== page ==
It happens that I am occasionally the victim of the need to send a fax. Yes, this vestigial technology persists in the slackwater bayous of the internet world. Every printer I’ve owned in the past 15 years has had some kind of proto-fax machine embedded in it, and every one of them has had a dorky and clumsy interface. The Jurassic Period saw the worst case scenario, having to manually punch in the phone numbers on the printer itself, with the printer additionally required to have its own phone line.
But, even if you have advanced into the modern era, and your printer can “fax” via the internet, wait — it’s a document that you have to sign and date and then send. You mean — yes, it’s a Word document, received via email, that you now have to print out, sign, date, stick it onto the printer’s “copy” window, then return to your computer to punch in the phone number and — by this time, it’s Miller time, and you’re ready to bong a gallon. Look up clusterfuck in the dictionary, and this scenario will be one of the definitions.
Some businesses, I know, still use fax extensively. Ordinary folks might send a half-dozen, usually in a legal or financial situation, or sending the office order over to the local deli, which promotes its “with it” status by accepting takeaway orders via fax.
So, what happens when you encounter this PDF form that has to be filled out, signed, dated, and faxed? — and, of course, this is a matter of pressing importance and must be completed and sent immediately.
You print the form, fill, sign, date. With a sigh, you slip the paper onto the copy window and return to your computer. Oh, no. You haven’t installed the “fax” software that came with the printer, because you figured you’d never use it. Oh, man, — haha! Good luck finding that CD! That means a Google, followed by a trip to the printer manufacturer’s web site, a massive download of the bloatware, an interesting experience with Windows Installer … and then, having propitiated the gods with an exceptionally excellent stream of curses, you bring up the software interface, negotiate its arbitrary design quirks, put in your fax number, create a “fax cover page,” and send your fax.
All this reflection on the gentle art of faxing is by way of setup. I am not in the habit of giving free adverts to products, but I’m excepting the rule with a web service called “HelloFax,” that is easily accessible via a browser extension.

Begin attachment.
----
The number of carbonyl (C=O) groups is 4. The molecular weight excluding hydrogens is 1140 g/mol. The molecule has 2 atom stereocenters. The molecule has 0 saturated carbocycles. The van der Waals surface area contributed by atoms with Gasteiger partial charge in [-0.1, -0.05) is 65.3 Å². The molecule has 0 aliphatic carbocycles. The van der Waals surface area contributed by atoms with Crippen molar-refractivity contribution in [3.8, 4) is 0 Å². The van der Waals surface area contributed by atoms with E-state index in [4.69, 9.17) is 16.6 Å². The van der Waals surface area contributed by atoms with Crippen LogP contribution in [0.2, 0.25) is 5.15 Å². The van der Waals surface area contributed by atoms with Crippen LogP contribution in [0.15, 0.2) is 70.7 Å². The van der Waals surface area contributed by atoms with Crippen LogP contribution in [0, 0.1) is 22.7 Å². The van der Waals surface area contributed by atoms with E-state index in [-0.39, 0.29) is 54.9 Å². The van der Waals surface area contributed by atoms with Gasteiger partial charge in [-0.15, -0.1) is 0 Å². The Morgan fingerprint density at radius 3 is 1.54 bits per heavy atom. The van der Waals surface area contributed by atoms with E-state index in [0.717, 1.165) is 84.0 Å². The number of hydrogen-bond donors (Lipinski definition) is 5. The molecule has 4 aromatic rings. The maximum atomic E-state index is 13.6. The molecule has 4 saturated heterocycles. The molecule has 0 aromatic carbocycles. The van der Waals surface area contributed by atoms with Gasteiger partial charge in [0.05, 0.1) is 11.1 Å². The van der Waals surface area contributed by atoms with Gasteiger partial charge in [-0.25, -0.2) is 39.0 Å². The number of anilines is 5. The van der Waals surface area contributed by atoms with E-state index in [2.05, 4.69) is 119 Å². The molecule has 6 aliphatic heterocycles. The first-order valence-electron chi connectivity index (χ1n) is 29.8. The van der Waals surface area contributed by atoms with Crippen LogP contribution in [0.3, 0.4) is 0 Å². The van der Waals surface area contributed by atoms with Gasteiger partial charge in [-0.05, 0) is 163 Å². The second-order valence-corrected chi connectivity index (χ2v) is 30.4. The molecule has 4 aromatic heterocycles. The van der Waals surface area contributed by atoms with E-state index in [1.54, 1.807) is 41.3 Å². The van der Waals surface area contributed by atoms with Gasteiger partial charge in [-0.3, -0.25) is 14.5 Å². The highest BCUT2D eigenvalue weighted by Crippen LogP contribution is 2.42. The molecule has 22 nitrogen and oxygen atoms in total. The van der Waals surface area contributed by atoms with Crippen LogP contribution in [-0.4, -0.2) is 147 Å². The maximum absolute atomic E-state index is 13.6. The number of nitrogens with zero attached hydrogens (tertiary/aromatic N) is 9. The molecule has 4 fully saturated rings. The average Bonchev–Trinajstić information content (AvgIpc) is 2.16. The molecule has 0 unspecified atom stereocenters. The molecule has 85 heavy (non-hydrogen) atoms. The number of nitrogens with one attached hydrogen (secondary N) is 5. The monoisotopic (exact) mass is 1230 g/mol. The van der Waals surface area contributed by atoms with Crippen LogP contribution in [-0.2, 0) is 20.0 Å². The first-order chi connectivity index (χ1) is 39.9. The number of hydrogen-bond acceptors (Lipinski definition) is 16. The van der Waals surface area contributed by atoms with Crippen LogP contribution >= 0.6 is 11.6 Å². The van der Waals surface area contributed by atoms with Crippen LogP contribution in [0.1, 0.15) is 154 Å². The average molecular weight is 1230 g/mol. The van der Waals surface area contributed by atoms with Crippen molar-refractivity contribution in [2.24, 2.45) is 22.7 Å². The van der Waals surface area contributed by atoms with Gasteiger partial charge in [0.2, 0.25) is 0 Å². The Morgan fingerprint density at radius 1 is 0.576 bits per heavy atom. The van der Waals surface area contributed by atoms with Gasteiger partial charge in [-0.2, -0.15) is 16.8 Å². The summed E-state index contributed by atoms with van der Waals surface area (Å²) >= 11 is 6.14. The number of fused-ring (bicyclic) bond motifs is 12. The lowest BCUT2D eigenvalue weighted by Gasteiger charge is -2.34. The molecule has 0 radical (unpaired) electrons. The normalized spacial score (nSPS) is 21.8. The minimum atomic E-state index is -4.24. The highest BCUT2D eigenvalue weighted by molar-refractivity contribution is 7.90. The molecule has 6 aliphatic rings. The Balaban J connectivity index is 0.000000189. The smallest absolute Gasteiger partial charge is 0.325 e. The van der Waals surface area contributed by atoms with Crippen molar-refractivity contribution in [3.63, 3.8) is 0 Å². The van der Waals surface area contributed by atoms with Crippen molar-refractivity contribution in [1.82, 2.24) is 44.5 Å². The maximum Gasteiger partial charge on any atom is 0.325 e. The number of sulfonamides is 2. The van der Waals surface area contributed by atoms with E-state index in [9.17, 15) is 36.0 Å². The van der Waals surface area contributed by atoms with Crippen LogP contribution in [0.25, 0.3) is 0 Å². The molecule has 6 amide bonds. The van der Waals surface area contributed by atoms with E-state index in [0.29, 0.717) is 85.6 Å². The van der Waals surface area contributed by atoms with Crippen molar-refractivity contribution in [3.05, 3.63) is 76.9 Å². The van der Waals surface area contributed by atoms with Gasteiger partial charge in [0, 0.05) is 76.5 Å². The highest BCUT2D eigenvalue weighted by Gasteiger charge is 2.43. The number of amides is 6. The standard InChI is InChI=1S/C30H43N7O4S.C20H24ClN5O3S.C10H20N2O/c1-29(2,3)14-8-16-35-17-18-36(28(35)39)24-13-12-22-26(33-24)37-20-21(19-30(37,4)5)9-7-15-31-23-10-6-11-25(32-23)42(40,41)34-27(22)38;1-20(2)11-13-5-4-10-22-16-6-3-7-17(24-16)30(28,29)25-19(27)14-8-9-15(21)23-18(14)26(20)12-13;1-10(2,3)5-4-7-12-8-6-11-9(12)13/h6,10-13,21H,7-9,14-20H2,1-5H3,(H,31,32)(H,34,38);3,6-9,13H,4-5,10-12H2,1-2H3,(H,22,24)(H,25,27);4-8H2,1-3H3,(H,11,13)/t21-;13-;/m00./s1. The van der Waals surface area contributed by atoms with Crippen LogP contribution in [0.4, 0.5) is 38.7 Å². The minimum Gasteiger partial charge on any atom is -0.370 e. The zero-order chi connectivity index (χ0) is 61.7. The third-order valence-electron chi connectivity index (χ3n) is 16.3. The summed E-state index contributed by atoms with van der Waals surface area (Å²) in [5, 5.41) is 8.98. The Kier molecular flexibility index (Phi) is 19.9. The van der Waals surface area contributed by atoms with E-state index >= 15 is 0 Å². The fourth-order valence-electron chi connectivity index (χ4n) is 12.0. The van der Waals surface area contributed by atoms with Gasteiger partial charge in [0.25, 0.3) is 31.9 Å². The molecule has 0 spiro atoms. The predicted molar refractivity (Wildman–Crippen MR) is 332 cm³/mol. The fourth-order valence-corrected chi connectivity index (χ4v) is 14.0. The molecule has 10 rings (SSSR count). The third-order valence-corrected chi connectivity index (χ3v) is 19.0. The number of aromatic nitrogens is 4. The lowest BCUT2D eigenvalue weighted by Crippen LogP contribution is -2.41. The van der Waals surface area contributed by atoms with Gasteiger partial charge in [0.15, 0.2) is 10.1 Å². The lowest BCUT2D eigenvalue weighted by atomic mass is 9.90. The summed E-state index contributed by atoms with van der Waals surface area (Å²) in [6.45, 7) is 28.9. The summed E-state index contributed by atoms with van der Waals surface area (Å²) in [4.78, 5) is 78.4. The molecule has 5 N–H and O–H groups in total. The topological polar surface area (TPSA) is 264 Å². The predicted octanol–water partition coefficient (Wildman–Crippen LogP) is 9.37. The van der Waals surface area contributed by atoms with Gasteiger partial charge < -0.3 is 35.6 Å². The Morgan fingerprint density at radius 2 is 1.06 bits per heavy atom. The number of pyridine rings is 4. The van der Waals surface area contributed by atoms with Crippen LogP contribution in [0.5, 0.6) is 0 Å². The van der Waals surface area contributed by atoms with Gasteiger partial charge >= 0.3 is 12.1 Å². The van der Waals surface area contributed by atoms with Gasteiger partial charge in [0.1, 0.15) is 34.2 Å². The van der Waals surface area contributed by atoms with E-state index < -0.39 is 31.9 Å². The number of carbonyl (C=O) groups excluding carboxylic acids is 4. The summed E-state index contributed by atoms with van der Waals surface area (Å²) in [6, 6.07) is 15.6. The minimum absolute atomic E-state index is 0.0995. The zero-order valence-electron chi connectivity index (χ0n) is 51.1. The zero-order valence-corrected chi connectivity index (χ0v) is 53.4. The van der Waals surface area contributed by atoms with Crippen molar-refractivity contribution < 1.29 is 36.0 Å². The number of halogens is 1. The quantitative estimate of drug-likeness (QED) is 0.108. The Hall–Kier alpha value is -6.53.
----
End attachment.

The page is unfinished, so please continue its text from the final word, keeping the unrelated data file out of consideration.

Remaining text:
Warning. The following description involves the use of technology.
HelloFax is specifically designed to address all the absurdities of the adventures described above.
You upload your uber-important document to HelloFax. You edit it as needed, sign and date it. You create/select an address book entry for the phone number. You click “send.”
Wait … what? How can you … ?
After you create your HelloFax account, you sign a blank piece of white paper, in the manner you would sign a document — your legal signature. You then use your phone’s camera to take a photo of the signature. You upload the photo to HF. On the HF server, the image is processed to make the background transparent. If necessary, you can resize the signature image to make its appearance relative to a document appropriate.
From this point forward, you can sign and fax any document without ever having to approach any machinery, without even leaving your seat.
You upload your document to HF, open it in the HF editor, and insert your signature image in the appropriate location. Since the background is transparent, the signature visually appears to have been the product of pen on paper. You can insert a date, if needed. It also is inserted as an image with transparent background, so you can drag it around into the appropriate position with your mouse.
If you have a document or documents that are resent periodically, you simply open the appropriate item in your “sent faxes” folder in HF, edit as needed, and click “resend.”
You can create and add a coversheet, if desired.
There may be other, similar tools. Adobe has one, which in my observation is clumsy and a PITA to use. I had an account at fax.com for a time, but really, it was not useful for the kind of service provided by HF. And it’s expensive, if you need only send or receive the occasional fax, and don’t use the service more than a few times a year.
HelloFax is not free. In fact, the cost of the full-service solution 1 would not be justifiable for the occasional user, unless you were in some situation in which immediate access to it was an absolute requirement. But, HelloFax allows you a certain number of free faxes, so you can treat it as free, up to that point. This number of freebies has migrated somewhat since I signed up for the service.
The FAQ reports:
The free plan comes with 5 free fax pages. When you run out, it’s only 99 cents / fax for faxes up to 10 pages and 20 cents for every page after. Note, this is just for sending faxes. To receive faxes, you can pick one of the paid plans.
The implication is that you get five free pages, period, and then after that you have to pay (the entirely reasonable) specified fees. However, HF seems to be running promos on some of the cloud services (in my case, Google Drive), and I’ve been faxing with reckless abandon for six months at no charge. 2
Aside from the convenience — I just filled out, signed, dated, and faxed a financial document in less than 5 minutes — HF represents to me a well thought out, and cleanly implemented, process design. Someone analyzed how computer users handle faxes, and realized that it blows chunks. The analyst then went the next step, and asked the money question, “What technology is available to address the pain points in this process?” And, finally, the stroke — instead of yet another special-purpose software application, practically invisible in a sea of such: a web-based service easily accessed via a browser extension. HF integrates the faxing of documents into the computer user’s daily workflow.